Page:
Chess With Dad

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I don’t remember how old I was–maybe 11 or 12, but one day my dad decided that I needed to learn how to play chess. It’s hard to believe with my life now surrounded by board games that at some point I didn’t know how to play chess. It’s such a cultural mainstay that when I was trying to figure out a logo for this website my thoughts immediately went to chess, not because I particularly enjoy it (it’s fine) or play a lot (I don’t), but because it’s one of the most universal symbols not only for board games, but for strategic thought. As my dad explained what each of the pieces could do I remember immediately gravitating towards the knight, if only because it had the most unique skill set. Just last week, after following a random string of youtube videos, the origin of which I don’t remember, I found myself watching this video about knights. They’re still the best.

My dad explained that we would be taking our time with this particular game. That we needed to think multiple moves ahead and that I should really try to beat him. Sometimes, he explained, chess players will use clocks to force themselves to move more quickly. But we were going to take as long as necessary. So we began with our first tentative pawn moves. I think I pulled the knight into the fray on turn 2 because I didn’t see the point of pawns and it was the only piece cool enough to be able to jump over the others. After an early capture of one of my pieces I realized I did need to think through these moves intensely. Soon I was taking 5, 10, 15 minutes to think through all of the consequences before making any move, and so was my dad. We’d resume the game after dinner each night. I think it lasted about a week and a half.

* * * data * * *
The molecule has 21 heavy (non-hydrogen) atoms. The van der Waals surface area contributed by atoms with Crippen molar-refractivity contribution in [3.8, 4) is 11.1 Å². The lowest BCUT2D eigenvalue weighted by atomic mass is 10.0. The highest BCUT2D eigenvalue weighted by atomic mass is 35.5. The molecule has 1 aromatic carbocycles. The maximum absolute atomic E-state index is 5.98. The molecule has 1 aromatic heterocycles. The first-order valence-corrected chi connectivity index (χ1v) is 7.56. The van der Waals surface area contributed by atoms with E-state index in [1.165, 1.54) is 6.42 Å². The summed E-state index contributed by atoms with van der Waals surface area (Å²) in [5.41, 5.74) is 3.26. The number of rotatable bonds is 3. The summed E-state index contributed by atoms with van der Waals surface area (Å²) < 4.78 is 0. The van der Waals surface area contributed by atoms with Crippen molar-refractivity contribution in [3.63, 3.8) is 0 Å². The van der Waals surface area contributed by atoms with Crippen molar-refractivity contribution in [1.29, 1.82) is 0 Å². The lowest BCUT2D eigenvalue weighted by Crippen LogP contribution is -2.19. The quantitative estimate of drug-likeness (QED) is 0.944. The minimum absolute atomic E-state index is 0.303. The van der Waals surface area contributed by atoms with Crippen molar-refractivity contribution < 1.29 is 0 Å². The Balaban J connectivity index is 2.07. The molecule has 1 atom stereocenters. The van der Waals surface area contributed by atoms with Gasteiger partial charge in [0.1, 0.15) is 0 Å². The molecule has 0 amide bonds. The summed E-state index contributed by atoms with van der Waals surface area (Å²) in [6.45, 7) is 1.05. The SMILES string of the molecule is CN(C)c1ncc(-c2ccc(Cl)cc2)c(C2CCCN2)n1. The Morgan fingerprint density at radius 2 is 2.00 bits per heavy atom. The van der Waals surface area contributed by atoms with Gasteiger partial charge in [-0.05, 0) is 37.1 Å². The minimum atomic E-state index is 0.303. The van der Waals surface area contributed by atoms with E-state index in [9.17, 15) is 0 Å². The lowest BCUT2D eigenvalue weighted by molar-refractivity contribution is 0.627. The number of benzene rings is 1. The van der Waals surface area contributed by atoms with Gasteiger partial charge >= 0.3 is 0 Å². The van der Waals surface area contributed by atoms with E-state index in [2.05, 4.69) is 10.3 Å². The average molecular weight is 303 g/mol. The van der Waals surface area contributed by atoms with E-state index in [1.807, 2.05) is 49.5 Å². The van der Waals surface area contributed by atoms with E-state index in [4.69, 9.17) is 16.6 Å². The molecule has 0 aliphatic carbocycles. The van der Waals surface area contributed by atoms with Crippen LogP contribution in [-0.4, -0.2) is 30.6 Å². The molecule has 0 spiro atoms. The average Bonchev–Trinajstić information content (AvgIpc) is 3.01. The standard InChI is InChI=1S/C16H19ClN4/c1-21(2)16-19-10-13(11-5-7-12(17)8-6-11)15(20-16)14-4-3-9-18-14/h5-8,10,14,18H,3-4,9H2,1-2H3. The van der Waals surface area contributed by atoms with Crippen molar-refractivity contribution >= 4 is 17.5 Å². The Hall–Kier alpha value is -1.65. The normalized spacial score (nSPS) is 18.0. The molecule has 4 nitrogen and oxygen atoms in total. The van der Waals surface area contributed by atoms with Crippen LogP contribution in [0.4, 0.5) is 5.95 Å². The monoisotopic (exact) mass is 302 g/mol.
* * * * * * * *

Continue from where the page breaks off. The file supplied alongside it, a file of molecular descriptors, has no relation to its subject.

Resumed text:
Chess always feels like a game that needs to be respected, which is odd if you think about it. Sports have traditions and histories and loyalties. Gambling games are full of myth and superstition. But neither have the wise solemnity of chess. Some of that has to do with the iconography, I’m sure, and the knowledge that it’s a game much older than ourselves. But I think at the core it’s because when you sit down to play a game of chess, you’re not only playing against the person sitting opposite of you, but you’re playing against the game itself. It feels like it contains mysteries that neither player understands. While each progressive board state is the result of individual player decisions, at some point the total sum of those decisions seems to reach a state of independence. I suspect anyone sufficiently skilled at the game gets this feeling. I remember it from that game with my dad.